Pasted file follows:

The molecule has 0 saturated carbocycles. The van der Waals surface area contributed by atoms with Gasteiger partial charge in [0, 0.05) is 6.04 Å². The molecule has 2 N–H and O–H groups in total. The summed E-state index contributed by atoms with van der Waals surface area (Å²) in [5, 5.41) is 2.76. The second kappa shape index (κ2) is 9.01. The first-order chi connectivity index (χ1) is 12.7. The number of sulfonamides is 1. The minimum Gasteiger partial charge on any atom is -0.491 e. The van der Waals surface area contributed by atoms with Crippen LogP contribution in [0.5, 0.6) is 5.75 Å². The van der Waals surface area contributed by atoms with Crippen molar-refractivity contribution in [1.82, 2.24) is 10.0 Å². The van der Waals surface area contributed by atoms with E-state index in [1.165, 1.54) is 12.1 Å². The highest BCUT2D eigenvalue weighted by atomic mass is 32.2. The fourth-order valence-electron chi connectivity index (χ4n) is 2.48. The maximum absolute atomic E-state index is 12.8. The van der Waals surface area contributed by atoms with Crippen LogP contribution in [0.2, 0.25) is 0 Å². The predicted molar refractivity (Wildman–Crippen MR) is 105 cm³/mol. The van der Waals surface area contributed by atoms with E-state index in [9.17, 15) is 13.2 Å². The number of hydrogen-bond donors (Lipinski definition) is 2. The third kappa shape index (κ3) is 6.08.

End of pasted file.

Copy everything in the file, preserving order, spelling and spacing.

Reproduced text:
The molecule has 0 saturated carbocycles. The van der Waals surface area contributed by atoms with Gasteiger partial charge in [0, 0.05) is 6.04 Å². The molecule has 2 N–H and O–H groups in total. The summed E-state index contributed by atoms with van der Waals surface area (Å²) in [5, 5.41) is 2.76. The second kappa shape index (κ2) is 9.01. The first-order chi connectivity index (χ1) is 12.7. The number of sulfonamides is 1. The minimum Gasteiger partial charge on any atom is -0.491 e. The van der Waals surface area contributed by atoms with Crippen LogP contribution in [0.5, 0.6) is 5.75 Å². The van der Waals surface area contributed by atoms with Crippen molar-refractivity contribution in [1.82, 2.24) is 10.0 Å². The van der Waals surface area contributed by atoms with E-state index in [1.165, 1.54) is 12.1 Å². The highest BCUT2D eigenvalue weighted by atomic mass is 32.2. The fourth-order valence-electron chi connectivity index (χ4n) is 2.48. The maximum absolute atomic E-state index is 12.8. The van der Waals surface area contributed by atoms with Crippen LogP contribution in [0.2, 0.25) is 0 Å². The predicted molar refractivity (Wildman–Crippen MR) is 105 cm³/mol. The van der Waals surface area contributed by atoms with E-state index in [9.17, 15) is 13.2 Å². The number of hydrogen-bond donors (Lipinski definition) is 2. The third kappa shape index (κ3) is 6.08.